Burlington voters to weigh in on 6 charter changes on Town Meeting Day

Published: Mar. 2, 2023 at 6:05 PM EST
Email This Link
Share on Pinterest
Share on LinkedIn

BURLINGTON, Vt. (WCAX) - Burlington voters will face a whopping six charter changes on next Tuesday’s Town Meeting Day ballot, more than the Queen City has seen in over a decade. Reporter Katherine Huntley takes a look at the complex questions before voters, ranging from who should discipline police officers to the referendum process itself.

They are two citizen-led referendums on the ballot -- Articles 7 and 8 -- that are widely seen as the most contentious. Article 7 would create an independent community control board made up of non-law enforcement citizens that would investigate and dole out discipline to police officers who have violated department rules. Currently, this power lies solely with the police chief.

Progressive city councilors including Gene Bergman, P-Ward 2, say it will improve transparency and get rid of bad cops.”Would keep due process and the requirement that just cause be found, but do it in a way which, I believe, will lead to greater community trust over the decisions that are made with regard to discipline,” Bergman said.

Mayor Miro Weinberger and Democratic councilors are vehemently opposed. Councilor Ben Traverse, D-Ward 5, says he’s in favor of more police oversight but doesn’t think this is the right approach. “Frankly, I’m unaware of any other municipality in the country that has stood up a community board that is allowed to completely take over and usurp the role of the police chief on matters of police discipline. It completely changes the system we have right now, and I think it goes too far among other areas,” he said.

Article 8, also known as “Proposition Zero,” would give voters the ability to petition for voter referendums, potentially bypassing the City Council. If approved, it would take five percent of the city’s voters to bring a petition for a proposed referendum before the City Council to either approve or deny. If the council approves, the referendum would pass. If the council denies it, the referendum would then go to the voters.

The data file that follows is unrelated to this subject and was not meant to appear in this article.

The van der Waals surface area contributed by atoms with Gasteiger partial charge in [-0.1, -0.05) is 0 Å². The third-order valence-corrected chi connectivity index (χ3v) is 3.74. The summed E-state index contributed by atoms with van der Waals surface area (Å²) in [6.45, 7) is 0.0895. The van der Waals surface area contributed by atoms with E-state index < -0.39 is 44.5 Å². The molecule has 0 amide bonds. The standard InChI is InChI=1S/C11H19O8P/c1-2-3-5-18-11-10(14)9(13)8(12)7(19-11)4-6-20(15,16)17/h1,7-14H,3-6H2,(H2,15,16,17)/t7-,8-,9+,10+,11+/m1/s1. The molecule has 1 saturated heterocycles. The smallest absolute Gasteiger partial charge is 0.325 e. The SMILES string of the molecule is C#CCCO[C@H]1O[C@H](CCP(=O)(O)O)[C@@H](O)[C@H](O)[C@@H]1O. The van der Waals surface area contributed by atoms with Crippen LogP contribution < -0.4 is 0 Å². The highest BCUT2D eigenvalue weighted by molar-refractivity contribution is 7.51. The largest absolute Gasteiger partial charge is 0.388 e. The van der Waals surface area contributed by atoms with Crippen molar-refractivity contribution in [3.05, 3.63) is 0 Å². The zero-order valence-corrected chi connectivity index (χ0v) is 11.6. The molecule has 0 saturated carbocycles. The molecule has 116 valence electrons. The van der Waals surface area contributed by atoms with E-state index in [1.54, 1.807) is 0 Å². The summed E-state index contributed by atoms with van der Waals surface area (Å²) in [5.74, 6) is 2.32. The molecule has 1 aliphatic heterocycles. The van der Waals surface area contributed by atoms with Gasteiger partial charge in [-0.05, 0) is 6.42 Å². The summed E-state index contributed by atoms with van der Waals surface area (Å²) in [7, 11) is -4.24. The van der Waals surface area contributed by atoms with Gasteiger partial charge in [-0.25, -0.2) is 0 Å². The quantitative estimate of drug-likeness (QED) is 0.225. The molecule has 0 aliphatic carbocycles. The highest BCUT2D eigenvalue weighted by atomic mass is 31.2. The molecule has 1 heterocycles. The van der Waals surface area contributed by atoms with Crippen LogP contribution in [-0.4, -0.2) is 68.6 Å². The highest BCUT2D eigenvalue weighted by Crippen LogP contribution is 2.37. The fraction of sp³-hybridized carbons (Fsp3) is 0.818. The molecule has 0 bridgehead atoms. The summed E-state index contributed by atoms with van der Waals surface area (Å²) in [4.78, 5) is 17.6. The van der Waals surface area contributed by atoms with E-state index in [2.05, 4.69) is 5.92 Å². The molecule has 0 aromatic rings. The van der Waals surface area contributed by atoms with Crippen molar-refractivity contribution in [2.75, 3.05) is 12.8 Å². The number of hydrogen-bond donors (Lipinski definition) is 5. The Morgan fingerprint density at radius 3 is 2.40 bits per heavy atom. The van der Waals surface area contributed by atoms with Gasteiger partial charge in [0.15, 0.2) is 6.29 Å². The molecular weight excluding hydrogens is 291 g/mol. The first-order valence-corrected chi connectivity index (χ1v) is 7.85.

Both Progressives and Democrats say that while the intent to have more citizen input is positive, they think the proposal goes too far. “If voters vote in favor of question 8, it will go to the Legislature and I would encourage the Legislature to put some more guardrails around this,” Traverse said.

‘There can be some more basic items that need to be addressed that are not being addressed by the council that this would allow,” Bergman said.

Article 3 is the city’s once-a-decade redistricting plan. The council opted to keep the system with eight wards and four districts with the biggest boundary changes affecting the East and Central districts.

Article 4 allows all legal residents of the city to vote in local elections, even if they are not U.S. citizens. The City Council voted this down several years ago. But since Winooski and Montpelier have both adopted it, the measure now has broad council support.

Article 5 goes hand-in-hand with redistricting, allowing polling places to be sited in the best, most accessible facility for voters in the ward.

Article 6 would expand ranked choice voting to mayoral, school commissioner, and ward election officer elections.

All six charter changes, if approved, would need legislative approval and the governor’s signature to be approved.